Indian Anthropological Association (IAA)

The idea to form the Indian Anthropological Association (IAA) was conceived in 1964 in Dalhousie, Himachal Pradesh, when an all India summer school was organized by the Department of Anthropology, University of Delhi. The participants contributed part of the honorarium money to forming an association to cover the whole of India to further the interests of the discipline in the country. Prafulla Chandra Biswas, the then head of the department at the University of Delhi, was the facilitator. This idea came in response to a vacuum that arose in the organizational leadership of Indian anthropology in the first half of the twentieth century. The professional associations, such as Ethnographic and Folk Culture Society of Lucknow, Uttar Pradesh, founded by D. N. Majumdar in 1945, and the Anthropological Society of Bombay, in western India, founded by Edward Tyrrell Leith in 1886, were engaged in exploring avenues for the application of anthropological knowledge in national life. These societies had their own publications. The Journal of the Anthropological Society of Bombay was started in 1886 and The Eastern Anthropologist in 1947 in Lucknow. These societies ecommended and lobbied for the creation of university departments and for professional teaching and research programs for anthropology in India.

It was only in the year 1969 that IAA was registered under the Societies Registration Act 1860 as an all-of-India body with its headquarters at the Department of Anthropology, University of Delhi, in the capital of India. A few of those involved in this initiative were Irawati Karve, Leela Dube, N.S Reddy, Inder Pal Singh, S.C Tiwari ,R. P. Srivastava, P. K. Seth, M. R. Chakravarthi, D. K. Bhattacharya, and L.P. Vidyarthi. Prof M.N Basu was the first President.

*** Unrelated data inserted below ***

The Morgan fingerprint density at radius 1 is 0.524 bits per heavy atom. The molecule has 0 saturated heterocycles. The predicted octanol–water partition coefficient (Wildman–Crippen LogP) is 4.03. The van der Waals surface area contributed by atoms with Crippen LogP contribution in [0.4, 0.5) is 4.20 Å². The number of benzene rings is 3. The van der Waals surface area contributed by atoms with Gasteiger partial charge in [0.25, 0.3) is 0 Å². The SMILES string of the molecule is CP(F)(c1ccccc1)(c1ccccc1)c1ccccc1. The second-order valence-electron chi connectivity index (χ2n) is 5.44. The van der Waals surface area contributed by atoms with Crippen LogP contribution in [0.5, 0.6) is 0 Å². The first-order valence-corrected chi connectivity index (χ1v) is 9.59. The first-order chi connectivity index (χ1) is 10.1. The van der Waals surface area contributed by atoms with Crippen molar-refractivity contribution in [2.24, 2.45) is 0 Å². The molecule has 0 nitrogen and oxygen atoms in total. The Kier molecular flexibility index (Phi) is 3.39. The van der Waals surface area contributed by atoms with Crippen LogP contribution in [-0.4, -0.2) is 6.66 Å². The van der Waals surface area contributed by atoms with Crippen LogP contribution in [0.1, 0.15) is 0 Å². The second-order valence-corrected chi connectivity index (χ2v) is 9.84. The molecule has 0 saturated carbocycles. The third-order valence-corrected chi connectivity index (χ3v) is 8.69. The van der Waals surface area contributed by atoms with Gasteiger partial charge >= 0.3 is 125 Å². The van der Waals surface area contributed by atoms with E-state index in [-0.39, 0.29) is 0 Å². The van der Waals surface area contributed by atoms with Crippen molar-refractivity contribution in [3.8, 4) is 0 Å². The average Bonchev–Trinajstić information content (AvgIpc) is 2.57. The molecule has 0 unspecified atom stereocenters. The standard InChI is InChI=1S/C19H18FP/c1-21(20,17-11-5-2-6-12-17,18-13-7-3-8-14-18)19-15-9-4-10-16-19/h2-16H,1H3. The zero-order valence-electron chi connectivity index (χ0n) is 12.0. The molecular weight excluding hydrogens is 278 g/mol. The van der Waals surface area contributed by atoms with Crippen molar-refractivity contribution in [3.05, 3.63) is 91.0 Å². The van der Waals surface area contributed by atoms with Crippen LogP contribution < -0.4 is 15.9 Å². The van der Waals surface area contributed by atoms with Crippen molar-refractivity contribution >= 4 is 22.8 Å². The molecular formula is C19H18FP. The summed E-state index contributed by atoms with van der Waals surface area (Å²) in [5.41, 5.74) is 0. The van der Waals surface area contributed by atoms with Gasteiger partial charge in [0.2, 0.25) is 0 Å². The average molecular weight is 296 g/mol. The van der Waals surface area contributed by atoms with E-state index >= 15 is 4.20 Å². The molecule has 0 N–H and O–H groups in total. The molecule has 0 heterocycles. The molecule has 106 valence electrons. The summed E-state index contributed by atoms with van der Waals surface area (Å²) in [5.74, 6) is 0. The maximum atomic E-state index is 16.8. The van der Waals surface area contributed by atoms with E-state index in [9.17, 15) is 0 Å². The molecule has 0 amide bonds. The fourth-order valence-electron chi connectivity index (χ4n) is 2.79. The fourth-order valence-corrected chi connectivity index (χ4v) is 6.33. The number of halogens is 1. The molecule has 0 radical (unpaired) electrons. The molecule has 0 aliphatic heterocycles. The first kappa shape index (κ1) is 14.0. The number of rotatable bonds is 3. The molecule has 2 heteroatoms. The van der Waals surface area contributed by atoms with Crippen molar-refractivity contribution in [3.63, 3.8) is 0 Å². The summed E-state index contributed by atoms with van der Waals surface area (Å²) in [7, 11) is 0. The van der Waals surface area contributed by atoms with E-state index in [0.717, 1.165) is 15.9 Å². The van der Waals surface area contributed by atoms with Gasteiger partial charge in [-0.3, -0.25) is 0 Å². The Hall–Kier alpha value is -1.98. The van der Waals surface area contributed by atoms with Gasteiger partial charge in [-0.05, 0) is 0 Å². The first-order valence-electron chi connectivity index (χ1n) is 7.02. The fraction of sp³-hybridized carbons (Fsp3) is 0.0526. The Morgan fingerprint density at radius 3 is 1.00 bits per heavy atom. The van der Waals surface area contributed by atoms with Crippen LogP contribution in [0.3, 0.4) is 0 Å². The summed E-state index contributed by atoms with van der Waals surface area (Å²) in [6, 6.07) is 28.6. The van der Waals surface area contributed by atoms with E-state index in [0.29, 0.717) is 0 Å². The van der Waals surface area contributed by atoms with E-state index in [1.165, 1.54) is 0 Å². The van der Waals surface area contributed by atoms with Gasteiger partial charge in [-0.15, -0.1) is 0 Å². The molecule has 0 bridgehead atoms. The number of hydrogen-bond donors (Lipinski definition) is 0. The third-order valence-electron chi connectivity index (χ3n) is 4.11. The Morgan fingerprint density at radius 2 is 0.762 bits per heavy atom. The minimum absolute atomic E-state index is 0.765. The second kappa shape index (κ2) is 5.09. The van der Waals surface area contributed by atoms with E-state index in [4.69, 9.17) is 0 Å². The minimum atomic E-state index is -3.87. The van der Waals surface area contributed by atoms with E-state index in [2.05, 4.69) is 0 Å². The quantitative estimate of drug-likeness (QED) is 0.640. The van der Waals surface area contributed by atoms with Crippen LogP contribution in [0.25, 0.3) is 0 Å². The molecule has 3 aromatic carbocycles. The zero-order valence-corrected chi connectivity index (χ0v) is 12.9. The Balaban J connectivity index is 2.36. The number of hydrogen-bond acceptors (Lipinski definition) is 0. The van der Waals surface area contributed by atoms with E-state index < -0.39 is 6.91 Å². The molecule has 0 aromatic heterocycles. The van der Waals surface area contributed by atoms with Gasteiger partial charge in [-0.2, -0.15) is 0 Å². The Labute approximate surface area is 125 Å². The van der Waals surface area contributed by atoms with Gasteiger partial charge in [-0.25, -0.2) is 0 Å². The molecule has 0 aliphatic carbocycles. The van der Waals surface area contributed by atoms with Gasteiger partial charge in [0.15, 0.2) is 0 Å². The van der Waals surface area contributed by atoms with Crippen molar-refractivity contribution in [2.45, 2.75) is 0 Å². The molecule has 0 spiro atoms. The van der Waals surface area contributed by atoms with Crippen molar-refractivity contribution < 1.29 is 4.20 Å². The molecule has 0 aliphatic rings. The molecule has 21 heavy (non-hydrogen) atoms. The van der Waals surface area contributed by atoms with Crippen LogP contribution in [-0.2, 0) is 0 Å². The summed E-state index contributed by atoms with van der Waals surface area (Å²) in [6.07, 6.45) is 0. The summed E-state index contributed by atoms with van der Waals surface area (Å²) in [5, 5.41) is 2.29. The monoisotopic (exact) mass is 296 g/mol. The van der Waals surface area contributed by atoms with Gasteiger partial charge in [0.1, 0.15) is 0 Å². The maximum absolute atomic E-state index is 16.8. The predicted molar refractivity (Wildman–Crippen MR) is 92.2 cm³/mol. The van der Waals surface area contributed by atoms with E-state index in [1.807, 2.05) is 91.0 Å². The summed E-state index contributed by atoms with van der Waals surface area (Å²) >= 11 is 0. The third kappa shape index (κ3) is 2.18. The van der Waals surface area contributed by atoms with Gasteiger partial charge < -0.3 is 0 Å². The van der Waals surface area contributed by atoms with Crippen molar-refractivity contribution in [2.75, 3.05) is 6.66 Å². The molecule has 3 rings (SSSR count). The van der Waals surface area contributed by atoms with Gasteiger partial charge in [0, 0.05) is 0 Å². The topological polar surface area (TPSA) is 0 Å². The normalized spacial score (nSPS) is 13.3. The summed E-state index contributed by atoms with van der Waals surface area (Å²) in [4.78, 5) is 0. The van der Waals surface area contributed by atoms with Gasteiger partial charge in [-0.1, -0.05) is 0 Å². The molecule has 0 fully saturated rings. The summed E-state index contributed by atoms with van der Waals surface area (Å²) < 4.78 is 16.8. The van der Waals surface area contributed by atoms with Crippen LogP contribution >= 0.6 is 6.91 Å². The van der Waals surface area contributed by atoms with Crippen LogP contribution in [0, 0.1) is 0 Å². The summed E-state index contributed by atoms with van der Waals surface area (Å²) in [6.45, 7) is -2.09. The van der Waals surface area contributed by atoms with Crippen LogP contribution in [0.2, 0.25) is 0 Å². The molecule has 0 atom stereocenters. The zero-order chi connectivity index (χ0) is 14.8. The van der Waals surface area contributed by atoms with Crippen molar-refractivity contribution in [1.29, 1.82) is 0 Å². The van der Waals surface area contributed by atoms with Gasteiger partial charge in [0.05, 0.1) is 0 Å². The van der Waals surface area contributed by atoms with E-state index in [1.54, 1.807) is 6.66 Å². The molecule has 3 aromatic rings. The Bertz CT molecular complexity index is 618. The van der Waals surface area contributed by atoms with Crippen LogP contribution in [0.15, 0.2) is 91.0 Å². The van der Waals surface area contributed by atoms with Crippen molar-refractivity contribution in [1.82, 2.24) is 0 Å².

The memorandum of association of the IAA spelled out the following objectives: to promote study, research, and publications in anthropology in India; to coordinate anthropological activities across different parts of India; to explore ways and means to apply anthropology in the larger interest of the community and nation; and to promote the professional interests of anthropologists in India. Thus, the IAA focuses on understanding the diversity and variations that the Indian society, culture, and population exhibit, without ignoring the important findings of world anthropology. It seeks to provide platforms for anthropologists and those working in allied disciplines to promote interest and encourage research through publication of its journal, Indian Anthropologist, and through holding seminars and conferences.

The IAA's constitution is truly democratic in essence and federal in spirit. At the time of the IAA's founding, it was markedly different from those of various other regional associations, which were primarily situated in particular ethnic, linguistic, or local specificities. The IAA is cosmopolitan in its membership and agenda. There are five regional chapters for the five distinct geographical regions of India, each headed by a regional secretary. In addition to individual membership, the IAA offers institutional membership to other professional bodies with the intention to create a network of academic and associational relationships among the community of scholars. Through varieties of membership, such as annual member, associate member, student member, life member, and foreign member, the association attempts to bring scholars of various levels of maturity together for discursive deliberations on topics of contemporary relevance. The practice of recognizing international scholars of great repute and accomplishment was started by the IAA in 1971 and continued until 1982. During these twelve years, nine scholars were given the honorific title of distinguished fellow: Christoph-von-Fürer- Haimendorf of the United Kingdom (1971), Margaret Mead of the United States (1973), Chie Nakane of Japan (1976), Božina Ivanovic´ of Yugoslavia (1976), N. W. Howells of the United States (1978), Sol Tax of the United States (1978), Masao Oka of Japan (1978), Cyril S. Belshaw of Canada (1978), and H. Walter of Germany (1982). The practice was revived after twenty-two years in 2004, and in that year five pioneering Indian anthropologists—B. K. Roy Burman, Leela Dube, S. C. Tiwari, T. N. Madan, and D. P. Mukerji—were conferred with the title of distinguished fellow. In the following year, Sachchidananda was conferred with the same honour. The IAA was at the helm of its own affairs in 1978 when it organized the IUAES world congress under the leadership of L. P. Vidyarthi in New Delhi. This historic event brought Indian Anthropology on a global platform.